Lake Biodiversity Photo Challenge launched
This summer Living Lakes Canada is calling on all Columbia Basin residents to get involved in the Lake Biodiversity Photo Challenge.
Simply snap a photo of your favourite lake(s) and submit it to the contest for a chance to win prizes from Kicking Horse Coffee and Lush. Photo submissions will be accepted until July 31 and displayed in an online gallery and shared on social media. There will be one winner for each category: Most Biodiverse, Public Favourite and Most Impactful.
Winners will be chosen by Earth Rangers President Tovah Barocas and announced at the end of Lakes Appreciation Month in July.
“Living Lakes Canada is thrilled to announce the Lake Biodiversity Photo Challenge. We want to provide Canadians with a fun and engaging opportunity to visit their local lake and take notice of things they may not always be aware of,” said Georgia Peck, program coordinator with Living Lakes Canada. “Biodiversity is all around us, you just have to look for it!”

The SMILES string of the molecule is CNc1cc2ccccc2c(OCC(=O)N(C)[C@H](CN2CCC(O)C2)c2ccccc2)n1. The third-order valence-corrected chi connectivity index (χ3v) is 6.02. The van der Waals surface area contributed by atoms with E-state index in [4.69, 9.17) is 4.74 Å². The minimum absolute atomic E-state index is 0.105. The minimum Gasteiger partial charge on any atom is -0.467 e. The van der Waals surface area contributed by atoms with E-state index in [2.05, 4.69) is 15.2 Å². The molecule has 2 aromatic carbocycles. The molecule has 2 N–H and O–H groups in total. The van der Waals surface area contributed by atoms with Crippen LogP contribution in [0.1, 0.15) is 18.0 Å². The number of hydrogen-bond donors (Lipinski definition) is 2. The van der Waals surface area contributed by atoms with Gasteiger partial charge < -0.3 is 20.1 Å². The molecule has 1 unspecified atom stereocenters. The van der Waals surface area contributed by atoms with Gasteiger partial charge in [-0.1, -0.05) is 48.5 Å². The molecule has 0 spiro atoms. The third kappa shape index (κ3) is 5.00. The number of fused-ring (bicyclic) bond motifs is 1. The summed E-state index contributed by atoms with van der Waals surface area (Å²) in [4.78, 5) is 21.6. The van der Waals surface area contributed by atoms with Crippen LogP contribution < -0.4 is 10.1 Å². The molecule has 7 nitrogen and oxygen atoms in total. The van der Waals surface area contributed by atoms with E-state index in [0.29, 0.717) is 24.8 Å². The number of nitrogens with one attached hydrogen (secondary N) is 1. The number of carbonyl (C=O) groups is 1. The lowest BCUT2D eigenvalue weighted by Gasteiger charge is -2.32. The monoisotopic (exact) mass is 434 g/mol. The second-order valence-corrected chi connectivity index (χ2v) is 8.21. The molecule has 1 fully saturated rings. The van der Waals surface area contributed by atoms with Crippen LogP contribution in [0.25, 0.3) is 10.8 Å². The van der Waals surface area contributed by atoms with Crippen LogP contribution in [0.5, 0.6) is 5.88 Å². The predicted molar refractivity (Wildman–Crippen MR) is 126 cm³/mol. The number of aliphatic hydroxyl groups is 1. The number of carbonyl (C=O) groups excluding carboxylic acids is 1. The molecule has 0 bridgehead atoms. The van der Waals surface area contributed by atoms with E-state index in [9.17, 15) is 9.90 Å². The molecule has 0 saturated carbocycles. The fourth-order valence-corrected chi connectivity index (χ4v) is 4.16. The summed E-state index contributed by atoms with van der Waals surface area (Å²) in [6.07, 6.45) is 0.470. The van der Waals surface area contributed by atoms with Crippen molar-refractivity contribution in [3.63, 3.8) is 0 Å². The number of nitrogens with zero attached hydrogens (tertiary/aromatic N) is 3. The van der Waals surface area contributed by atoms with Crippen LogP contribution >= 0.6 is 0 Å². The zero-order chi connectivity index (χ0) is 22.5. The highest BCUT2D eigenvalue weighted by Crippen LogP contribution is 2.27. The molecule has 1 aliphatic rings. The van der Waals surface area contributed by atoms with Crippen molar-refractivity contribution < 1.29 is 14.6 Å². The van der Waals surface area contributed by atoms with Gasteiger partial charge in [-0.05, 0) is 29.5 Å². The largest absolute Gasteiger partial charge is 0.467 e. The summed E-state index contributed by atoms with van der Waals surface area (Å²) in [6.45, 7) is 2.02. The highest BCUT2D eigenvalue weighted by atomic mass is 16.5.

Canada is home to two million freshwater lakes, but not all of them are monitored regularly or even photographed, which makes it hard to tell how these lakes have changed over time. Lakes are subject to impacts such as shoreline development, changing nutrient levels, and water levels. Photos provide reference points that can help determine the scale at which human activity or natural occurrences are impacting these water bodies. These issues, combined with the impacts of climate change, make community-based water monitoring efforts like photo documentation even more important.
“The ‘Most Biodiverse’ category encourages photographers to capture a single snapshot of as much flora and fauna as possible. As for the ‘Most Impactful’ category, we want to raise awareness around the pressure felt by freshwater biodiversity,” said Peck.
This photo challenge is part of Living Lakes Canada’s inaugural National Lake Blitz program, a community-based lake monitoring initiative that provides Canadians with easy-to-use water monitoring tools to help them monitor climate change impacts on the health of their favourite lake.
To learn more, to get involved, and to view the online gallery of submitted photos, visit lakeblitz.livinglakescanada.ca.
Lead image: Ta Ta Lake. Jill Loutit photo